Our collective role in building a Smart Bangladesh by 2041

What we need to move towards a smart Bangladesh
Photo courtesy: BSS

The Bangladesh Awami League (AL)-led government, under the leadership of Prime Minister Sheikh Hasina, has made history in bringing modern information, digital technologies and platforms to every doorstep in Bangladesh. Building on the success of AL's vision 2021-a 'Digital Bangladesh', and keeping up with the developed world in this digital era, the manifesto to build a 'Smart Bangladesh' by 2041 is timely and appealing. 

Although the theoretical definition of 'smartness' is something different – the ambition here is to ensure the availability and use of digital devices, technologies, and platforms by every citizen for their daily living regardless of their geographic location (urban or rural) and socio-economic condition (rich or poor). 

While the concept of Smart Bangladesh and its operational strategies are still to be expanded, we must consider how and whether we, as citizens of Bangladesh, are ready to be part of this journey, what benefits it could bring to people's lives, and what role different stakeholders, particularly, politicians could play. From a researcher's or programme manager's point of view, the following issues should be considered in order to achieve the ultimate goals of Smart Bangladesh. 

Firstly, keeping in mind the role of mass people and other diverse group of stakeholders, there is a critical need for a simplified and easy-to-understand definition of relevant terms. There should be clarification on how the four pillars (Smart Citizens, Smart Economy, Smart Government, and Smart Society) are interconnected and influence each other. Perhaps developing a theory of change (which explains the change process by different inputs, outputs, and how those link to the ultimate outcome or impact) might be useful. 

Secondly, the role of relevant stakeholders has to be defined and they have to be brought on board. People are the center of the vision of Smart Bangladesh. Local government, including relevant sub-district, district administrations, divisional and national government offices, tech companies, universities, private sectors, donors, etc. will have individual and/or collective roles to play. To ensure effective collaboration and high productivity, it is imperative to define the roles and responsibilities of different stakeholders and how they (individually or collectively) could achieve certain objectives.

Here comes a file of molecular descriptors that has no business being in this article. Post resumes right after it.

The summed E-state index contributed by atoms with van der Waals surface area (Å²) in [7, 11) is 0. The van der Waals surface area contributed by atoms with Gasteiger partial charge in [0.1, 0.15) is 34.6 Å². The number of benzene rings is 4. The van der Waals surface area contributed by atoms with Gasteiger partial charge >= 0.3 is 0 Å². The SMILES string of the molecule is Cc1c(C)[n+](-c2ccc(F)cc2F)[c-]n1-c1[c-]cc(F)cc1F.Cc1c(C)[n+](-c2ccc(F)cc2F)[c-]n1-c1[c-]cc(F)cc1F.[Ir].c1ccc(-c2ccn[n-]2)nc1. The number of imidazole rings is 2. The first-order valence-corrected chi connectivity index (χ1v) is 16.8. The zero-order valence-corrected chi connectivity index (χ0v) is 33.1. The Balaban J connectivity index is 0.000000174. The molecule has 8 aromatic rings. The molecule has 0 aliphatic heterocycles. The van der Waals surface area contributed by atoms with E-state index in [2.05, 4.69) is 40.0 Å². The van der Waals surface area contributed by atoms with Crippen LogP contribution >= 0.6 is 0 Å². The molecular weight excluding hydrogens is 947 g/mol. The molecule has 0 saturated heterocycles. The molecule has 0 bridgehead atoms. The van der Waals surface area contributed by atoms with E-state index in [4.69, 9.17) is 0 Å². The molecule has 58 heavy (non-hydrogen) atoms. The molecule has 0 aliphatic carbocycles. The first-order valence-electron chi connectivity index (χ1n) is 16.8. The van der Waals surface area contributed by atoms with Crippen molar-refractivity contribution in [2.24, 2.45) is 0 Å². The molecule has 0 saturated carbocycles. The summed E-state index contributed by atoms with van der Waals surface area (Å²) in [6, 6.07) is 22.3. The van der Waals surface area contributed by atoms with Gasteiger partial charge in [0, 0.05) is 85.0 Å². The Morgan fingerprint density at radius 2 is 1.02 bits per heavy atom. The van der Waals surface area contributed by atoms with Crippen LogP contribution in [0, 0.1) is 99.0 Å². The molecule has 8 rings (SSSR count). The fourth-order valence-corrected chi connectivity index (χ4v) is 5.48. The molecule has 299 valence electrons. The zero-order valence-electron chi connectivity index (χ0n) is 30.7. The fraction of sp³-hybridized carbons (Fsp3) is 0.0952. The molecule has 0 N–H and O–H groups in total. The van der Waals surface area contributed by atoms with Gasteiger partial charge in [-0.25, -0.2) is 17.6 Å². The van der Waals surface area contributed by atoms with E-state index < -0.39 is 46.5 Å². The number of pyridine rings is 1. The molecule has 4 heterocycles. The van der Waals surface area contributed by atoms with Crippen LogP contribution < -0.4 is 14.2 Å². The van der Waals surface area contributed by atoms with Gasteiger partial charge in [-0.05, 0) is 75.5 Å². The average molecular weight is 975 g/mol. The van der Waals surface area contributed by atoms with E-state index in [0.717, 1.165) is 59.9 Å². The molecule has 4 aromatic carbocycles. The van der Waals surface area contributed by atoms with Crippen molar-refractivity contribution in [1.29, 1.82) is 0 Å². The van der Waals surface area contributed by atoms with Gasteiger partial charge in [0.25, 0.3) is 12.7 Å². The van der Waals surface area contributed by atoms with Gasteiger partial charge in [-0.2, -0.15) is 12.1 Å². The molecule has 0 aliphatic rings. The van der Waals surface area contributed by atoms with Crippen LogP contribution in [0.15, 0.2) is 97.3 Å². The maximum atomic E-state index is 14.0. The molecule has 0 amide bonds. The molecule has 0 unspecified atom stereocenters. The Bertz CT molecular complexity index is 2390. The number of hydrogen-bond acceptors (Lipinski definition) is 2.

Thirdly, local government and leadership's capacity, including MPs, must be built. Although many of us have basic knowledge regarding digital technology, additional knowledge and capacity are required for implementation and sustainability of the vision of Smart Bangladesh. A long-term capacity development plan should be formulated, including defining target audiences, required contents, resources, and a monitoring and evaluation plan. 

Many digital technologies, operational guidelines, and platforms use English as the medium of communication, so strengthening our local stakeholders' capacity in English is crucial. Moreover, it is important to have content translated into Bangla, especially to ensure that different stakeholders can more easily acquaint themselves with relevant content and procedures. 

Fourthly, progress has to be tracked over time. It is critical to assess the outcome of an effort or intervention in order to determine whether we are reaching the goals as expected or not, and whether the efforts and resources put in place are wasted or not. Therefore, a tangible monitoring and evaluation plan should be established from the outset to track the progress and measure the impact of Smart Bangladesh on people's lives. By setting up and using appropriate indicators (e.g., to track shorter-term, intermediate, and long-term outcomes) and creating a system to generate evidence on the successes, failures, and learnings should be well planned.

Fifthly, smart leadership is necessary. Given their legislative and oversight responsibilities, each member of parliament (MP) will have a vital role (e.g., the establishment of relevant infrastructure, and types of digital technologies that can be used to increase revenue) to play towards achieving the milestones of Smart Bangladesh. MPs should work hand in hand with local government and relevant stakeholders operating in their respective constituency to create an enabling environment so that people benefit from the application of digital technologies and platforms. A district- and sub-district-wide implementation plan might be useful with clear direction on the strategies and clarity on the roles of MPs as well as other stakeholders. 

To achieve and reach the expected goals of Smart Bangladesh, the AL government should emphasise attracting more creative, visionary, and young leaders in the party who are aware of the latest developments in the field and are able to leverage the benefits of this rapidly changing world.

A key question remains regarding to what extent a Smart Bangladesh will contribute to building values and principles for the next generation. How will this initiative strengthen social cohesion, ensure social justice and reduce inequalities? How can accountability be improved through the use of technology in a Smart Bangladesh? 

AL has a great history of sacrifice, leadership, and wisdom, with all the potential to build a true 'Shonar Bangla'. With appropriate consideration of these key issues outlined above, the Smart Bangladesh initiative will enable the current and next generation of leaders to fulfill the dream of the Father of the Nation, Bangabandhu Sheikh Mujibur Rahman. 

Dr. ASM Shahabuddin is a global health policy and systems researcher, a social worker.